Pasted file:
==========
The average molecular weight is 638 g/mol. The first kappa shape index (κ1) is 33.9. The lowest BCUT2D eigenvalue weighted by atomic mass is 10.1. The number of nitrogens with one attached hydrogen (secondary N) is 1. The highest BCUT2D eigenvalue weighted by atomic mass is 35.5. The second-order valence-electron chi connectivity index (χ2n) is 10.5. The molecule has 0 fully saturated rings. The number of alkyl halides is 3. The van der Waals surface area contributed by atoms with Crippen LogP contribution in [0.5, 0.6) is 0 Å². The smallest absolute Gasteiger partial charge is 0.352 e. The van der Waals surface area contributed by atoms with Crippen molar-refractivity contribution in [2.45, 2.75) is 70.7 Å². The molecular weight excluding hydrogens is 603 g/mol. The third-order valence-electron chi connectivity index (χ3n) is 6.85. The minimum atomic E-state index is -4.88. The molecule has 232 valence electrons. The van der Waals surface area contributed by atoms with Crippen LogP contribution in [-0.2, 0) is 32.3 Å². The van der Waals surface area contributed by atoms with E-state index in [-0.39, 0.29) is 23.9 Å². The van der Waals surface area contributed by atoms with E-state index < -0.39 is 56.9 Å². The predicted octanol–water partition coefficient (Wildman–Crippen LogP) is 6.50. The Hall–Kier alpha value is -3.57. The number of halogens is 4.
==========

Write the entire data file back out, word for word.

The average molecular weight is 638 g/mol. The first kappa shape index (κ1) is 33.9. The lowest BCUT2D eigenvalue weighted by atomic mass is 10.1. The number of nitrogens with one attached hydrogen (secondary N) is 1. The highest BCUT2D eigenvalue weighted by atomic mass is 35.5. The second-order valence-electron chi connectivity index (χ2n) is 10.5. The molecule has 0 fully saturated rings. The number of alkyl halides is 3. The van der Waals surface area contributed by atoms with Crippen LogP contribution in [0.5, 0.6) is 0 Å². The smallest absolute Gasteiger partial charge is 0.352 e. The van der Waals surface area contributed by atoms with Crippen molar-refractivity contribution in [2.45, 2.75) is 70.7 Å². The molecular weight excluding hydrogens is 603 g/mol. The third-order valence-electron chi connectivity index (χ3n) is 6.85. The minimum atomic E-state index is -4.88. The molecule has 232 valence electrons. The van der Waals surface area contributed by atoms with Crippen LogP contribution in [-0.2, 0) is 32.3 Å². The van der Waals surface area contributed by atoms with E-state index in [-0.39, 0.29) is 23.9 Å². The van der Waals surface area contributed by atoms with E-state index < -0.39 is 56.9 Å². The predicted octanol–water partition coefficient (Wildman–Crippen LogP) is 6.50. The Hall–Kier alpha value is -3.57. The number of halogens is 4.